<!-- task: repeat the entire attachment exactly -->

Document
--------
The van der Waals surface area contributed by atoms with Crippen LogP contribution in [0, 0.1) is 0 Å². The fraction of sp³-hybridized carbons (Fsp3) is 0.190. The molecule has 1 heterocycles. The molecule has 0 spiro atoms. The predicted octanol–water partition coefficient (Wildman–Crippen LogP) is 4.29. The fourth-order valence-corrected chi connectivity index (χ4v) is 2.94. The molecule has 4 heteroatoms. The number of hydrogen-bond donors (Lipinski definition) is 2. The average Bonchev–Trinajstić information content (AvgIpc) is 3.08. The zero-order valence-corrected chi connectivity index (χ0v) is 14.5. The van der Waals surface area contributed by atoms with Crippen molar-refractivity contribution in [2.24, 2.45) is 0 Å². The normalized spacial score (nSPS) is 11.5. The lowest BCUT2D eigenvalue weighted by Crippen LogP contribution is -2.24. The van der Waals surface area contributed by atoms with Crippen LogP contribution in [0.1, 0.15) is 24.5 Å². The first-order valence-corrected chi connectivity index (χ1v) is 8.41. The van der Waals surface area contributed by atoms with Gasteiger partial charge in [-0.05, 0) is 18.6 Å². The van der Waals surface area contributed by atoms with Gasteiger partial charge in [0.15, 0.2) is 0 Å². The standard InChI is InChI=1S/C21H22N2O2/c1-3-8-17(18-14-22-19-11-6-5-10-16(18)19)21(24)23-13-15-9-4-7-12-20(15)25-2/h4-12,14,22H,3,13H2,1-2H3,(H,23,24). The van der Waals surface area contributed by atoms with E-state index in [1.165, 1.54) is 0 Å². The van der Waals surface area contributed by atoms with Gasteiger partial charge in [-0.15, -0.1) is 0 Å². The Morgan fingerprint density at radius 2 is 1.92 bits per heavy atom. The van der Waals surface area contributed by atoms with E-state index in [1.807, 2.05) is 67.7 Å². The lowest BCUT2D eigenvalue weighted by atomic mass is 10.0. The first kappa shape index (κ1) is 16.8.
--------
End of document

The van der Waals surface area contributed by atoms with Crippen LogP contribution in [0, 0.1) is 0 Å². The fraction of sp³-hybridized carbons (Fsp3) is 0.190. The molecule has 1 heterocycles. The molecule has 0 spiro atoms. The predicted octanol–water partition coefficient (Wildman–Crippen LogP) is 4.29. The fourth-order valence-corrected chi connectivity index (χ4v) is 2.94. The molecule has 4 heteroatoms. The number of hydrogen-bond donors (Lipinski definition) is 2. The average Bonchev–Trinajstić information content (AvgIpc) is 3.08. The zero-order valence-corrected chi connectivity index (χ0v) is 14.5. The van der Waals surface area contributed by atoms with Crippen molar-refractivity contribution in [2.24, 2.45) is 0 Å². The normalized spacial score (nSPS) is 11.5. The lowest BCUT2D eigenvalue weighted by Crippen LogP contribution is -2.24. The van der Waals surface area contributed by atoms with Crippen LogP contribution in [0.1, 0.15) is 24.5 Å². The first-order valence-corrected chi connectivity index (χ1v) is 8.41. The van der Waals surface area contributed by atoms with Gasteiger partial charge in [-0.05, 0) is 18.6 Å². The van der Waals surface area contributed by atoms with Gasteiger partial charge in [0.15, 0.2) is 0 Å². The standard InChI is InChI=1S/C21H22N2O2/c1-3-8-17(18-14-22-19-11-6-5-10-16(18)19)21(24)23-13-15-9-4-7-12-20(15)25-2/h4-12,14,22H,3,13H2,1-2H3,(H,23,24). The van der Waals surface area contributed by atoms with E-state index in [1.165, 1.54) is 0 Å². The van der Waals surface area contributed by atoms with Gasteiger partial charge in [-0.15, -0.1) is 0 Å². The Morgan fingerprint density at radius 2 is 1.92 bits per heavy atom. The van der Waals surface area contributed by atoms with E-state index in [1.807, 2.05) is 67.7 Å². The lowest BCUT2D eigenvalue weighted by atomic mass is 10.0. The first kappa shape index (κ1) is 16.8.